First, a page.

Business

LEGAL: Is a Concierge Model Right for Your Medical Practice? Four Questions to Ask Before You Transition

By CMT Contributor, Attorney, Jack Marquis | WNJ | 02.2.2012

concierge medicine startup businessThe concierge model of medicine has grown significantly over the last decade, but a Warner Norcross & Judd LLP attorney encourages physicians to ask four key questions before making the transition.Health lawyer Jack Marquis said that the concierge model continues to attract physicians who want to provide more focused care to a smaller number of patients than typically served in a traditional medical practice.  Also known as retainer-based medicine, boutique practices and innovative medical practice design, concierge practices vary widely in structure, but typically offer patients enhanced access to their physician via 24/7 phone calls, same-day or next-day appointments, e-mail communications, and other benefits in exchange for a monthly or annual retainer.
concierge medicine law“Concierge medicine continues to be a growth industry,” said Marquis, who has helped scores of physicians and physician practices make the transition.  “There are benefits to patients and physicians alike, but I caution doctors who are contemplating the switch to examine their practices before making a leap.  Answering a few questions will be key in determining if a concierge model is right for your specific practice.”Marquis said that physicians need to consider the following four questions before converting:
  • Where do you live?  Physicians need to be sure they live in a community with a large enough population base to support the transition from a traditional to a concierge practice.  For example, a city/region with only 100,000 in population would likely not be large enough to support a solid concierge practice.
  • Can you opt out of Medicare?  While there are many varieties of concierge practices, Marquis notes that they come down to two basic types:  Those that accept Medicare and those that don’t.  “If you can opt out of Medicare, financially, emotionally and otherwise, concierge medicine might be a good option to pursue,” he explains.  “But for the doctor who says he doesn’t want to leave his Medicare patients, that’s a big fork in the road – and a major consideration.”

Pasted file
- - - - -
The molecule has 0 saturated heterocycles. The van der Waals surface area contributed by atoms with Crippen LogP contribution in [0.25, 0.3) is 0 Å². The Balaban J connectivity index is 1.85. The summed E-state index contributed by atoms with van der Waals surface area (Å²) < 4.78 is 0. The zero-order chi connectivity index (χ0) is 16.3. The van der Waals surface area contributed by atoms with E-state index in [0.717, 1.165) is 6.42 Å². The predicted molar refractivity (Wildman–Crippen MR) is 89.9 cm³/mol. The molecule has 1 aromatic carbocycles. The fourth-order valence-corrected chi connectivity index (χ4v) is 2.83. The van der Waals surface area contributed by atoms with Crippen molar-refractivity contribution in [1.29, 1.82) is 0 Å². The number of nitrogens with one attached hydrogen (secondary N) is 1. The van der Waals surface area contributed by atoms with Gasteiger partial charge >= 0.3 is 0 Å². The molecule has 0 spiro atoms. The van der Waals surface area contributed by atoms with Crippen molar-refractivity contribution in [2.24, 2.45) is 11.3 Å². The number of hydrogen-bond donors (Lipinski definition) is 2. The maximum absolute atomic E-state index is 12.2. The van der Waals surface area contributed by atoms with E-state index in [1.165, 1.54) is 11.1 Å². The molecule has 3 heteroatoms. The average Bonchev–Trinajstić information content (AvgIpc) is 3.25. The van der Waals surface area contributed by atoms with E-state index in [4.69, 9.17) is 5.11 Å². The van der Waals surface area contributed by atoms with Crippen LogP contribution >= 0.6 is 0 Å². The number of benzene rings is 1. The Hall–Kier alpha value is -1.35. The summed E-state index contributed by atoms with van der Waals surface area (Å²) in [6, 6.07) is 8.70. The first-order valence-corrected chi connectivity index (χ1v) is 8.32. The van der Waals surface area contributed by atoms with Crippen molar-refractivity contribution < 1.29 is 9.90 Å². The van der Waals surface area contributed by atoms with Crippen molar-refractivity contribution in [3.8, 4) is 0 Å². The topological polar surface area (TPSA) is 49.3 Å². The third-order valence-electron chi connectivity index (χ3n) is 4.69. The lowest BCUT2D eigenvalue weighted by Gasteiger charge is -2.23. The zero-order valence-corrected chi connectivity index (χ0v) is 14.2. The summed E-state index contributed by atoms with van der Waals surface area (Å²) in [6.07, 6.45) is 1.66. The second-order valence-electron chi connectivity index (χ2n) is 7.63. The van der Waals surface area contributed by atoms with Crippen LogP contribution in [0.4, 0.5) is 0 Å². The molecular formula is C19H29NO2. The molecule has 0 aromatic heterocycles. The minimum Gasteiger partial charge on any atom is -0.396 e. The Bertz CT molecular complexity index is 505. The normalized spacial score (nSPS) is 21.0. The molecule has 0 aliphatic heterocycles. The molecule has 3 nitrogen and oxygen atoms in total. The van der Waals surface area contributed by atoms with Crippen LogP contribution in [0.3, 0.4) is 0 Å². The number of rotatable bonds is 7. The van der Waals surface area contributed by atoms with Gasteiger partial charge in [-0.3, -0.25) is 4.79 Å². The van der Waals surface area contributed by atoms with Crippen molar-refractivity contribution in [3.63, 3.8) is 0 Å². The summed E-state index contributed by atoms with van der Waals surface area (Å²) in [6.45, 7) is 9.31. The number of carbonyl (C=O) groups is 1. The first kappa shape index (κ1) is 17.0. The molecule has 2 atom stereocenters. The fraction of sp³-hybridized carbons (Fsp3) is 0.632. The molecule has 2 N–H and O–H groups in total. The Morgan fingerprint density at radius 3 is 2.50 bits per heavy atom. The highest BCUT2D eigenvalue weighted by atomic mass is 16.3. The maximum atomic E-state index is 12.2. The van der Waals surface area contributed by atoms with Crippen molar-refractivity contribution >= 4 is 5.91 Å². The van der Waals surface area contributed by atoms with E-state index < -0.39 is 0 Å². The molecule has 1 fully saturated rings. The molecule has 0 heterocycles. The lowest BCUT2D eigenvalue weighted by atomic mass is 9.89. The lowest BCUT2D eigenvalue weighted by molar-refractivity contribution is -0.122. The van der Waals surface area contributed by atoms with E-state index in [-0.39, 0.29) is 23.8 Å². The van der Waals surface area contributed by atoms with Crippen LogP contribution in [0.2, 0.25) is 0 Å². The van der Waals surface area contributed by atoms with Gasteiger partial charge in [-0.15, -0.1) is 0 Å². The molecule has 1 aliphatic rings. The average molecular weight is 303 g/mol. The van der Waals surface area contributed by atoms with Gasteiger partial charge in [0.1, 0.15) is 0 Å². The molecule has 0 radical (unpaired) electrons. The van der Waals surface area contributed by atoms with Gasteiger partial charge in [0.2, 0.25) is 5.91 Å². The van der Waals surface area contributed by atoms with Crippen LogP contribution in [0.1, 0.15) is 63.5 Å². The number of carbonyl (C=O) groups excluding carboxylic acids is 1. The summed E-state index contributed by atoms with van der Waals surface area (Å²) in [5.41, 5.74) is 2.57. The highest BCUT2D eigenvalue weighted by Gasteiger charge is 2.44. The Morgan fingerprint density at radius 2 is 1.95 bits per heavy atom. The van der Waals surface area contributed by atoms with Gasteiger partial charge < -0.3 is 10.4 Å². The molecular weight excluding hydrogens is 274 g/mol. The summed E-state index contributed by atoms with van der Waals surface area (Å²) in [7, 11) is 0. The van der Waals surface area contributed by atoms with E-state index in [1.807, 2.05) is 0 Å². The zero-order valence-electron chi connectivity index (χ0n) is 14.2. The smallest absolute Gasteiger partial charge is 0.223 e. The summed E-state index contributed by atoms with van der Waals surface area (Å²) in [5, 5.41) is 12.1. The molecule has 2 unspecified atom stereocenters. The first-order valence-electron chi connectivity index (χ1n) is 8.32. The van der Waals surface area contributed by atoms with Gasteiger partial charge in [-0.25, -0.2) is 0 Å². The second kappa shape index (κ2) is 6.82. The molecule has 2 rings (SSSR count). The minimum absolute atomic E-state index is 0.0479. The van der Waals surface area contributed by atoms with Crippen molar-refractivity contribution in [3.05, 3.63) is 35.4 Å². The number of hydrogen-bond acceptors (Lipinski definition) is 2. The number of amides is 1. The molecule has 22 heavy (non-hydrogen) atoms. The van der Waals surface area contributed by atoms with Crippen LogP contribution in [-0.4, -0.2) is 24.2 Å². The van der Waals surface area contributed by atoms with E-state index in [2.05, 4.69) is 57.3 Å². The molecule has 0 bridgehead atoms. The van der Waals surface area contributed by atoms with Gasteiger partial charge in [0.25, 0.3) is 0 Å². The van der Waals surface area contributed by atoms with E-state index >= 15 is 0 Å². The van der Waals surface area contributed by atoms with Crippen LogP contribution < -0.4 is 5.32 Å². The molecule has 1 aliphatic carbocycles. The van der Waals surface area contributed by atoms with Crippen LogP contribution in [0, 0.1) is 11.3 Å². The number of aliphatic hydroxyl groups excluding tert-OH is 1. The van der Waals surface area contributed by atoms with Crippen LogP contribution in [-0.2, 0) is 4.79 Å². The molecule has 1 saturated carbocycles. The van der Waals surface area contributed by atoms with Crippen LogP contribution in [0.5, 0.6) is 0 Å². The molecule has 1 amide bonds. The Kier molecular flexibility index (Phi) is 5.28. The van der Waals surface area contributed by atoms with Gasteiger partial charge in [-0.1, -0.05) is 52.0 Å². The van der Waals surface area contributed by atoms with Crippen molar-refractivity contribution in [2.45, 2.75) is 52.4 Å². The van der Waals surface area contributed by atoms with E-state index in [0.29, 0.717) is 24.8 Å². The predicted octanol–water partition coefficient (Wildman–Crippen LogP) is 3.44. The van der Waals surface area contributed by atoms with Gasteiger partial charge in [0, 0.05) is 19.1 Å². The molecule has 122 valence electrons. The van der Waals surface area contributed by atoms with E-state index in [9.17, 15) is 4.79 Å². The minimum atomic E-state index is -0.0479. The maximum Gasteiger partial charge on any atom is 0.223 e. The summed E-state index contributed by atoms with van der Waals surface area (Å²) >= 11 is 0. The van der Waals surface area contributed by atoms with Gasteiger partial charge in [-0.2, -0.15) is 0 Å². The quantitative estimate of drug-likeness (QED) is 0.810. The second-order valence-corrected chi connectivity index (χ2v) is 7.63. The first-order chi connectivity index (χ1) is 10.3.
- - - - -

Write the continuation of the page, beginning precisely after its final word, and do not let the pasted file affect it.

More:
• Do you have enough patients?  Physicians need to determine if they have enough patients willing to transition with them to create a sustainable business model.  “This is the biggest angst that doctors go through before making a transition,” Marquis noted.  “It becomes a matter of how risky is it for you when you don’t really know?”
  • Are you willing to be aggressive with marketing?  Marquis noted that the single biggest key to successful transitions he has seen over the last decade is having an ongoing marketing program – not just advertising.  “It is critical to keep new patients coming into the practice.  That means physicians need to utilize all marketing tools available to them, such as existing patients, web sites, the media, etc.”
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About Warner Norcross & Judd

Warner Norcross & Judd is a corporate law firm with 220 attorneys practicing in six offices throughout Michigan: Grand Rapids, Holland, Lansing, Muskegon, Southfield and Sterling Heights. By providing discerning and proactive legal advice, Warner Norcross & Judd forges a better partnership with its clients.

Source: https://www.wnj.com/News-and-Events/News/Is-a-Concierge-Model-Right-for-Your-Medical-Practi

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2 replies »

  1. Question 5: Do you have the ‘right’ patients? A practice like this needs a substantial base of relatively healthy folks genuinely interested in working for optimal health and utilizing medical visits appropriately . Eating correctly, exercising and generally cognizant of the requirements to maintain health. What you cannot have is a large number careless people that don’t take your advice or really feel that their health is their responsibility and are calling constantly at all hours for every little thing just because they can.

    I suppose excluding them entirely is hard to do but if you get a preponderance of them they will eat a practice like this alive.

  2. I made the switch many years ago into concierge medicine, or at least a form of it, and I couldn’t be happier. I can provide better care and build a strong relationship with my patients. It definitely can be challenging since I make myself available 24/7 however if you can develop a good support structure of other like minded MDs you can maintain a successful business with less stress than a traditional practice.

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